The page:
NFL Concussions: Former Players' Suits a Slap in the Face to Blue-Collar Workers

Chris StephensCorrespondent IIDecember 26, 2011

CINCINNATI - NOVEMBER 29:  Jamal Lewis #31 of the Cleveland Browns is tackled by Chris Crocker #42 of the Cincinnati Bengals during the NFL game at Paul Brown Stadium on November 29, 2009 in Cincinnati, Ohio.  (Photo by Andy Lyons/Getty Images)
Andy Lyons/Getty Images

Over the last few weeks, we've seen two different suits come against the NFL by former players, who are suing the league over concussion-related issues.

In a sport where head-on collisions happen all the time, former NFL players are trying to find ways to get more money from a league because they believe they didn't do enough to prevent concussions.

In my opinion, this is the biggest farce brought on by former athletes and are a slap in the face to millions of people in America who face dangerous jobs on a daily basis.

Sure, concussions are a major issue and need to be addressed, but my question is, what did these players do with all the money they made while in the league?

Some of the athletes named in the suits are Jamal Lewis, Dorsey Levens, Ryan Stewart, Fulton Kuykendall, Patrick Surtain and Oronde Gadsden. Nineteen other players were named in the suit with Surtain and Gadsden, but their names were not published.

Here's a look at what some of these players made over their careers.

From 2001-2009, Jamal Lewis made a combined salary of $41,018,629. So, that's over $40 million, and yet, none of that money was put aside for his future health. Whose fault is that?

Dorsey Levens (in published salary's from 2000-04) made more than $10 million. Before that, there are no published numbers, but I imagine since he was in the prime of his career in the late 1990s, he likely made at least $1 million each year. So, again, whose fault is it that he didn't save money for his future health?

Patrick Surtain made $44,914,311 from 2000-08. Yet again, another example of a millionaire who didn't prepare himself for the future.

Now, these are extreme examples of three of the players. I'm sure some of the other named players didn't make as much money, but it's still six-figure money each year.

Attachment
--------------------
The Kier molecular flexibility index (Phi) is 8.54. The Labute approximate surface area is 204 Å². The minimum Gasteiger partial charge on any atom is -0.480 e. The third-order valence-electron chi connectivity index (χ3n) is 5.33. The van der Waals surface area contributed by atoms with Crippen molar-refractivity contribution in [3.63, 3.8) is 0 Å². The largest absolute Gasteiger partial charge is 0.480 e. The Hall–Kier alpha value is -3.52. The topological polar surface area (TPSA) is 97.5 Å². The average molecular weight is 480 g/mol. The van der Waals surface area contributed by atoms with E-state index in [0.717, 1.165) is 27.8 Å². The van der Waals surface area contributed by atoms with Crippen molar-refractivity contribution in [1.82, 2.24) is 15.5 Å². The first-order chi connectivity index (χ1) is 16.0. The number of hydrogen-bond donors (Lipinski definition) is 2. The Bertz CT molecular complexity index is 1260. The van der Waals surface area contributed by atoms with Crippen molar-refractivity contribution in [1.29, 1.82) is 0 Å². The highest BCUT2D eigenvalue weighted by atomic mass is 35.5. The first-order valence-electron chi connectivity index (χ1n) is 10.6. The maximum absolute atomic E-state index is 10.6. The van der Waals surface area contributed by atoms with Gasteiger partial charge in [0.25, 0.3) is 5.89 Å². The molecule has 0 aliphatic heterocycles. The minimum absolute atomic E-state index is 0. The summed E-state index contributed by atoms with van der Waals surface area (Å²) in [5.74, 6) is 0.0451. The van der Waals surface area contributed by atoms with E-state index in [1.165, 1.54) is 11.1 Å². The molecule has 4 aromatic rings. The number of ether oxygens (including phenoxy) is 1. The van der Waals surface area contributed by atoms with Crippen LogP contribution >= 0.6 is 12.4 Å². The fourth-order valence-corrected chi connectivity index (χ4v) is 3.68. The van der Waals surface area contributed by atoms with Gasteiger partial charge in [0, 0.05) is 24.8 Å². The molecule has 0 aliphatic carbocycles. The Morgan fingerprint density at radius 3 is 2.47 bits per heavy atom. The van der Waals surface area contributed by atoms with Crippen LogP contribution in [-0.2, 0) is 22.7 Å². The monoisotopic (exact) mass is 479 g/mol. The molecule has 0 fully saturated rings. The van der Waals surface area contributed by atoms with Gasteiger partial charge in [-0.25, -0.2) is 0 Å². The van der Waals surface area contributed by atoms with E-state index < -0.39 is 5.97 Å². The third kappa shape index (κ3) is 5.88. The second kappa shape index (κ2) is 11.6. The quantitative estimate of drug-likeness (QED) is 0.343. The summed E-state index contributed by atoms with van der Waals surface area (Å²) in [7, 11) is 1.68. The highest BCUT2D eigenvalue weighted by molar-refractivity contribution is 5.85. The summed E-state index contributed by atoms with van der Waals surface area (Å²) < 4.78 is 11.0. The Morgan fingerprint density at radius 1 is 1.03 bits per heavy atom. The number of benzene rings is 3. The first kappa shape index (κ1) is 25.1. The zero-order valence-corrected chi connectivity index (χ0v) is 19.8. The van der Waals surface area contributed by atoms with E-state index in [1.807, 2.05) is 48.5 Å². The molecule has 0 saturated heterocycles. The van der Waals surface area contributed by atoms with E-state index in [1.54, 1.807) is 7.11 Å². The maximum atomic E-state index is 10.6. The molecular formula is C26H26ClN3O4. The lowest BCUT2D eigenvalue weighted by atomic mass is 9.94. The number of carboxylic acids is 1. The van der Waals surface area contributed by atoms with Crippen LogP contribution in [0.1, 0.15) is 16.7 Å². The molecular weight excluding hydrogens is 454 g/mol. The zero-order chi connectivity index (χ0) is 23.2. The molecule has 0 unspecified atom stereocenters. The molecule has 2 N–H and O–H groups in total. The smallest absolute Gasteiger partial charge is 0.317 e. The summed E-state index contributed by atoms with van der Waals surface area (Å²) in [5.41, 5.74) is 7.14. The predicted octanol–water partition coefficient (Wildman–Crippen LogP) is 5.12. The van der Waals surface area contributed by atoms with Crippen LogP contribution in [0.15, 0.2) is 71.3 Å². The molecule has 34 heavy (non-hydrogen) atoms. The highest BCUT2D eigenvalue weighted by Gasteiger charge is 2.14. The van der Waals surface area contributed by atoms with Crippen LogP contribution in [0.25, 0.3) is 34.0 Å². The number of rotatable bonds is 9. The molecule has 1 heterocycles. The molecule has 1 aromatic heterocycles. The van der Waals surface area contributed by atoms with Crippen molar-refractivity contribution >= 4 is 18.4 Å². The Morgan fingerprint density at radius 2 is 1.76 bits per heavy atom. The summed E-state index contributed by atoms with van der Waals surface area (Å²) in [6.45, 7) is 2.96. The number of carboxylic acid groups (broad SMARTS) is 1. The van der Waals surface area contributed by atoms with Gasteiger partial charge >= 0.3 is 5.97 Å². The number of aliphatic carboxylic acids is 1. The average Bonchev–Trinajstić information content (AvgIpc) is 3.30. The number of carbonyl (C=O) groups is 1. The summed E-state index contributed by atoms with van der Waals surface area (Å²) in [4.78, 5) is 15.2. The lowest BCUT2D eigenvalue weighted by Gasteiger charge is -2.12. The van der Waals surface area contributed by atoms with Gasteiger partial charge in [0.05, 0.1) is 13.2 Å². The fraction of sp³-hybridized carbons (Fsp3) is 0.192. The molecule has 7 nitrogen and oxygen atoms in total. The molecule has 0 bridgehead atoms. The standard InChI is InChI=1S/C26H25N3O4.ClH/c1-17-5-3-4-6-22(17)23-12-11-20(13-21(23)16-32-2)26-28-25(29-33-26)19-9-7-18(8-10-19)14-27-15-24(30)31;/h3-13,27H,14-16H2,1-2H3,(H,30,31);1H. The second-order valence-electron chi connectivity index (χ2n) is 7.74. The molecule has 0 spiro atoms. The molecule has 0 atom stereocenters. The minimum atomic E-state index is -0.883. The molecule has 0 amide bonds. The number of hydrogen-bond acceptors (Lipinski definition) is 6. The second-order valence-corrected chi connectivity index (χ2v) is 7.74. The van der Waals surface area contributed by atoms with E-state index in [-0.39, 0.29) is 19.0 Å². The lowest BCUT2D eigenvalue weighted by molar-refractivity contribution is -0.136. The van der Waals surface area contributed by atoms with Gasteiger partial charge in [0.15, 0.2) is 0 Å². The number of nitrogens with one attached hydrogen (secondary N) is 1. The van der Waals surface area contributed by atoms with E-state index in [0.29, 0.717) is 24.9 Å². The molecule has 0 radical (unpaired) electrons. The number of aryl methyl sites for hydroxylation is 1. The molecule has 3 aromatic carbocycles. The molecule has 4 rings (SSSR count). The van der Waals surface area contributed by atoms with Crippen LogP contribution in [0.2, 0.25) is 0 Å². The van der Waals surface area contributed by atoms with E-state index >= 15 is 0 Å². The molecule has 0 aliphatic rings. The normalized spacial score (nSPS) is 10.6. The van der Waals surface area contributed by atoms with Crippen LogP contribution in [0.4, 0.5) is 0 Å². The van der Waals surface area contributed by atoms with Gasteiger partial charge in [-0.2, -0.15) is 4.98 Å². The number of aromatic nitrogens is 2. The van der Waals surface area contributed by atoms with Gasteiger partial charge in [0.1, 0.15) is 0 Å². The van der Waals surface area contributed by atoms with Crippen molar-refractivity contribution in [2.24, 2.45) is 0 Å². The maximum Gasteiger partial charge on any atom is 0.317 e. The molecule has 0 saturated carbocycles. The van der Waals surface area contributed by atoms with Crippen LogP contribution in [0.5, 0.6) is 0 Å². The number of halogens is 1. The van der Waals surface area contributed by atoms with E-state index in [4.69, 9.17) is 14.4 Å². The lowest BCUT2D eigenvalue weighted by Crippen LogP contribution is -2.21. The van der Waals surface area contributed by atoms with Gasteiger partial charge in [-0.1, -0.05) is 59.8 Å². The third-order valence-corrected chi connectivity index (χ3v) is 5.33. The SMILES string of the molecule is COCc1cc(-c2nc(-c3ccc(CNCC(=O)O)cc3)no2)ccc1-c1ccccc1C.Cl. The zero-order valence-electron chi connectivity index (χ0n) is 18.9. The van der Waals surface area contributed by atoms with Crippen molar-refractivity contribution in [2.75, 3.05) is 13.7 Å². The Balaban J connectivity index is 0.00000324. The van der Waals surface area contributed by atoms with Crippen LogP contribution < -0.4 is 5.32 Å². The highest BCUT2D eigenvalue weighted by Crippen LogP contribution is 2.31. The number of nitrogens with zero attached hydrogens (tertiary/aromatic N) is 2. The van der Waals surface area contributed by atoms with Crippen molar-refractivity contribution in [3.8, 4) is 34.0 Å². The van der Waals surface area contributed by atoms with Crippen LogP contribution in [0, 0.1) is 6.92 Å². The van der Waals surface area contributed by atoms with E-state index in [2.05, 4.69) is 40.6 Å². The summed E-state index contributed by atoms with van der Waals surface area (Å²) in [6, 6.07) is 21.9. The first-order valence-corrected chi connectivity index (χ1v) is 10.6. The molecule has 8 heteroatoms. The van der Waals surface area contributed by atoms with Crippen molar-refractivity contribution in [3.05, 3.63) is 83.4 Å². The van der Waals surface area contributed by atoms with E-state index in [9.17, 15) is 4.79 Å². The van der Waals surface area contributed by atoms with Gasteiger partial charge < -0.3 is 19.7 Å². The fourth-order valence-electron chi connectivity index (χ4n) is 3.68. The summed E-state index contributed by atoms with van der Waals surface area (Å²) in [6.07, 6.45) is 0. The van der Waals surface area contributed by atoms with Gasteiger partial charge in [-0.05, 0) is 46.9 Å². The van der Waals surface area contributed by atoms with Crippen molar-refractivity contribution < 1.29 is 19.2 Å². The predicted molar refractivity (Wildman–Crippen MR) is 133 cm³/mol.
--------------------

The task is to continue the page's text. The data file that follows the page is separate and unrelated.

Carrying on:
Meanwhile, many people in dangerous jobs in America, go to work every day, knowing the risk and accept it. And, most don't sue over those related risks. And many don't make near the amount of money that NFL players do in a year.

I'll take it even a step further and say that most people don't make in a lifetime what many of these players make in one or two years.

Coal miners face the dangerous conditions of the mines on a daily basis. Thoughts of mine collapses, getting the black lung, etc. face these workers on a daily basis. But, they go to work every day accepting the risks because they need to provide for their family. Many will encounter shorter lives due to the hazardous conditions of the mines.

Construction workers deal with being in high places, working with power equipment, etc. but still go to their job every day. They accept the risk guessed it, they're trying to provide for their family. And, they don't sue for nagging injuries they face the rest of their lives.

In a world where professional athletes make millions of dollars compared to the rest of America that makes in the low-to-mid five-figure range, there's no excuse for these former players suing because they feel the NFL "deliberately omitted or concealed evidence linking concussions and long-term neurological problems."

KANSAS CITY, MO - DECEMBER 14:  Vincent Jackson #83 of the San Diego Chargers is hit by Patrick Surtain #23 of the Kansas City Chiefs during the game on December 14, 2008 at Arrowhead Stadium in Kansas City, Missouri.  (Photo by Harry How/Getty Images)
Harry How/Getty Images

In a recent ESPN article, many players said they were willing to hide head injuries.

As Jacksonville Jaguars' running back Maurice Jones-Drew said, "The bottom line is: You have to be able to put food on the table. No one's going to sign or want a guy who can't stay healthy. I know there will be a day when I'm going to have trouble walking. I realize that. But this is what I signed up for. Injuries are part of the game. If you don't want to get hit, then you shouldn't be playing."

Concussions are something that come with the territory. If you want to be an NFL player, your body is going to be put in harm's way. If you can't accept that fact, then feel free to give back all those millions of dollars you made...most of it that comes from the hard-earned money that the aforementioned blue-collar workers made to watch them.

In the last decade where I've been a soldier in the U.S. Army, a sportswriter and a car detailer at a national used car dealership, I've made less than what the NFL league's minimum is for one year.

So, what is there really to complain about?

Accept the risks of your job or don't do it. It's as simple as that.